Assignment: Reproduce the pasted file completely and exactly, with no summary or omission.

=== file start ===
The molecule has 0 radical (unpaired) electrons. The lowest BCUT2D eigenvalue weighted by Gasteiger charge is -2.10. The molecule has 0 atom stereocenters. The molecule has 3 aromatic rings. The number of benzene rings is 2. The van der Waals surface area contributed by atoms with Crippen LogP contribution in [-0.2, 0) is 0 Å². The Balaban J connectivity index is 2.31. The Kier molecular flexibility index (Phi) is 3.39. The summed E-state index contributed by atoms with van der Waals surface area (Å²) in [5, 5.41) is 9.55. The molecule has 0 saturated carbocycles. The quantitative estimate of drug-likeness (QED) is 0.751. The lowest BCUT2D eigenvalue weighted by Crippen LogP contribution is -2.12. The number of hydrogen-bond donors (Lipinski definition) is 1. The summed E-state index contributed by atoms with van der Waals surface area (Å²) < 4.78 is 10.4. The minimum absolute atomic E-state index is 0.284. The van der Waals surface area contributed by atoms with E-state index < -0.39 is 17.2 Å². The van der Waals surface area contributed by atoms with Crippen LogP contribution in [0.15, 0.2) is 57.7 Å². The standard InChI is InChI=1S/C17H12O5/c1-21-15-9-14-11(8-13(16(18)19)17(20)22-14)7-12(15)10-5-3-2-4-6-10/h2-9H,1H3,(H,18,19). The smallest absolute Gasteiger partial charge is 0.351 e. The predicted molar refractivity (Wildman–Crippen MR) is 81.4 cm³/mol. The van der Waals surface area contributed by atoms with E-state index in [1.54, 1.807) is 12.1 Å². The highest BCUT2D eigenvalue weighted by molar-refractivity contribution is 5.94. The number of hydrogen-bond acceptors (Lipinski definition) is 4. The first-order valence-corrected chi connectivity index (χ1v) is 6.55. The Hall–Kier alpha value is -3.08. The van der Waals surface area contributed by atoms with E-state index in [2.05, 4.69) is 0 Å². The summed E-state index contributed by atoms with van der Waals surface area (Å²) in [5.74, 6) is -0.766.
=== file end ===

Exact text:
The molecule has 0 radical (unpaired) electrons. The lowest BCUT2D eigenvalue weighted by Gasteiger charge is -2.10. The molecule has 0 atom stereocenters. The molecule has 3 aromatic rings. The number of benzene rings is 2. The van der Waals surface area contributed by atoms with Crippen LogP contribution in [-0.2, 0) is 0 Å². The Balaban J connectivity index is 2.31. The Kier molecular flexibility index (Phi) is 3.39. The summed E-state index contributed by atoms with van der Waals surface area (Å²) in [5, 5.41) is 9.55. The molecule has 0 saturated carbocycles. The quantitative estimate of drug-likeness (QED) is 0.751. The lowest BCUT2D eigenvalue weighted by Crippen LogP contribution is -2.12. The number of hydrogen-bond donors (Lipinski definition) is 1. The summed E-state index contributed by atoms with van der Waals surface area (Å²) < 4.78 is 10.4. The minimum absolute atomic E-state index is 0.284. The van der Waals surface area contributed by atoms with E-state index < -0.39 is 17.2 Å². The van der Waals surface area contributed by atoms with Crippen LogP contribution in [0.15, 0.2) is 57.7 Å². The standard InChI is InChI=1S/C17H12O5/c1-21-15-9-14-11(8-13(16(18)19)17(20)22-14)7-12(15)10-5-3-2-4-6-10/h2-9H,1H3,(H,18,19). The smallest absolute Gasteiger partial charge is 0.351 e. The predicted molar refractivity (Wildman–Crippen MR) is 81.4 cm³/mol. The van der Waals surface area contributed by atoms with E-state index in [1.54, 1.807) is 12.1 Å². The highest BCUT2D eigenvalue weighted by molar-refractivity contribution is 5.94. The number of hydrogen-bond acceptors (Lipinski definition) is 4. The first-order valence-corrected chi connectivity index (χ1v) is 6.55. The Hall–Kier alpha value is -3.08. The van der Waals surface area contributed by atoms with E-state index in [2.05, 4.69) is 0 Å². The summed E-state index contributed by atoms with van der Waals surface area (Å²) in [5.74, 6) is -0.766.